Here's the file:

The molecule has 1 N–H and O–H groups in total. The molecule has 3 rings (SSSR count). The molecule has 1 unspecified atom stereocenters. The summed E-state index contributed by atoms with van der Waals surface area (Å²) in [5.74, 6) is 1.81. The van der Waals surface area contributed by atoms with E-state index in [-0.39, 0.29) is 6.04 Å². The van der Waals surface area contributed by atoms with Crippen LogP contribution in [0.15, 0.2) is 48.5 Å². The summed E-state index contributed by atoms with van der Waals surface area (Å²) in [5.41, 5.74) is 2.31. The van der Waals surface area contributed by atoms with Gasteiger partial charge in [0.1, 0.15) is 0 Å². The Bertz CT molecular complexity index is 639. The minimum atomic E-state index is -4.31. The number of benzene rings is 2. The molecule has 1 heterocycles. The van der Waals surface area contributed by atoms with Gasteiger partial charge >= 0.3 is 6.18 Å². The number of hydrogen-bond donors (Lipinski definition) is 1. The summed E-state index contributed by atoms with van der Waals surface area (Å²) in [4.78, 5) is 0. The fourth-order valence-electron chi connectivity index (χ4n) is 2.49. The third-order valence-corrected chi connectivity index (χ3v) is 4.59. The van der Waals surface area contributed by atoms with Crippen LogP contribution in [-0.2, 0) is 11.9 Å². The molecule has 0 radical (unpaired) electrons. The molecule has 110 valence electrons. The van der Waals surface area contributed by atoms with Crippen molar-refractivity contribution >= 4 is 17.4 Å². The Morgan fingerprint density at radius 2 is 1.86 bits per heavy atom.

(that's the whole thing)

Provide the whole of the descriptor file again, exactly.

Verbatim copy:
The molecule has 1 N–H and O–H groups in total. The molecule has 3 rings (SSSR count). The molecule has 1 unspecified atom stereocenters. The summed E-state index contributed by atoms with van der Waals surface area (Å²) in [5.74, 6) is 1.81. The van der Waals surface area contributed by atoms with E-state index in [-0.39, 0.29) is 6.04 Å². The van der Waals surface area contributed by atoms with Crippen LogP contribution in [0.15, 0.2) is 48.5 Å². The summed E-state index contributed by atoms with van der Waals surface area (Å²) in [5.41, 5.74) is 2.31. The van der Waals surface area contributed by atoms with Gasteiger partial charge in [0.1, 0.15) is 0 Å². The Bertz CT molecular complexity index is 639. The minimum atomic E-state index is -4.31. The number of benzene rings is 2. The molecule has 1 heterocycles. The van der Waals surface area contributed by atoms with Gasteiger partial charge >= 0.3 is 6.18 Å². The number of hydrogen-bond donors (Lipinski definition) is 1. The summed E-state index contributed by atoms with van der Waals surface area (Å²) in [4.78, 5) is 0. The fourth-order valence-electron chi connectivity index (χ4n) is 2.49. The third-order valence-corrected chi connectivity index (χ3v) is 4.59. The van der Waals surface area contributed by atoms with Crippen LogP contribution in [-0.2, 0) is 11.9 Å². The molecule has 0 radical (unpaired) electrons. The molecule has 110 valence electrons. The van der Waals surface area contributed by atoms with Crippen molar-refractivity contribution >= 4 is 17.4 Å². The Morgan fingerprint density at radius 2 is 1.86 bits per heavy atom.